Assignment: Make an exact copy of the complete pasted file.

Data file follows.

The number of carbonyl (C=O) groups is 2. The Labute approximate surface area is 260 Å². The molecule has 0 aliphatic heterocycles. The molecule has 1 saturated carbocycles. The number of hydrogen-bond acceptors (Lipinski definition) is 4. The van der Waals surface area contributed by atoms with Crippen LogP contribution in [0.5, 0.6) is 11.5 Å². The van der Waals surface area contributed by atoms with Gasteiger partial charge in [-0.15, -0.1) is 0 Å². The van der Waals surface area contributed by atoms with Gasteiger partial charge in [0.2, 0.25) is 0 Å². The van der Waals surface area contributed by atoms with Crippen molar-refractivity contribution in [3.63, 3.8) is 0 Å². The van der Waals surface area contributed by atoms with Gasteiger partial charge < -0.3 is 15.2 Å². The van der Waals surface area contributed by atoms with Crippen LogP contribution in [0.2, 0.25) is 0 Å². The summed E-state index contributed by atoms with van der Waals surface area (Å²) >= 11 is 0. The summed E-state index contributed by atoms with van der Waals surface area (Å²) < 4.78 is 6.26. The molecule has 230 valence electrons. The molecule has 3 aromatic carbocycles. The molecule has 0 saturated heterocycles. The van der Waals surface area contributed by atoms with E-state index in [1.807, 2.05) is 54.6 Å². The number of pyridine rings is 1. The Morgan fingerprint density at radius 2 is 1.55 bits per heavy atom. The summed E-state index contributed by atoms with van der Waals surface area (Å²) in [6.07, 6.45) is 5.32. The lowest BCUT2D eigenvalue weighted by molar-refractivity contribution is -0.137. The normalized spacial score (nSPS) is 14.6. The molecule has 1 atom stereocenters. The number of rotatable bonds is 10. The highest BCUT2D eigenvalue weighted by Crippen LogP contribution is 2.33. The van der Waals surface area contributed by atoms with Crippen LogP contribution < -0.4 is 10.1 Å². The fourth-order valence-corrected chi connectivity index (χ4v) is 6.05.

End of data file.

The number of carbonyl (C=O) groups is 2. The Labute approximate surface area is 260 Å². The molecule has 0 aliphatic heterocycles. The molecule has 1 saturated carbocycles. The number of hydrogen-bond acceptors (Lipinski definition) is 4. The van der Waals surface area contributed by atoms with Crippen LogP contribution in [0.5, 0.6) is 11.5 Å². The van der Waals surface area contributed by atoms with Gasteiger partial charge in [-0.15, -0.1) is 0 Å². The van der Waals surface area contributed by atoms with Gasteiger partial charge in [0.2, 0.25) is 0 Å². The van der Waals surface area contributed by atoms with Crippen molar-refractivity contribution in [3.63, 3.8) is 0 Å². The van der Waals surface area contributed by atoms with Gasteiger partial charge < -0.3 is 15.2 Å². The van der Waals surface area contributed by atoms with Crippen LogP contribution in [0.2, 0.25) is 0 Å². The summed E-state index contributed by atoms with van der Waals surface area (Å²) >= 11 is 0. The summed E-state index contributed by atoms with van der Waals surface area (Å²) < 4.78 is 6.26. The molecule has 230 valence electrons. The molecule has 3 aromatic carbocycles. The molecule has 0 saturated heterocycles. The van der Waals surface area contributed by atoms with E-state index in [1.807, 2.05) is 54.6 Å². The number of pyridine rings is 1. The Morgan fingerprint density at radius 2 is 1.55 bits per heavy atom. The summed E-state index contributed by atoms with van der Waals surface area (Å²) in [6.07, 6.45) is 5.32. The lowest BCUT2D eigenvalue weighted by molar-refractivity contribution is -0.137. The normalized spacial score (nSPS) is 14.6. The molecule has 1 atom stereocenters. The number of rotatable bonds is 10. The highest BCUT2D eigenvalue weighted by Crippen LogP contribution is 2.33. The van der Waals surface area contributed by atoms with Crippen LogP contribution < -0.4 is 10.1 Å². The fourth-order valence-corrected chi connectivity index (χ4v) is 6.05.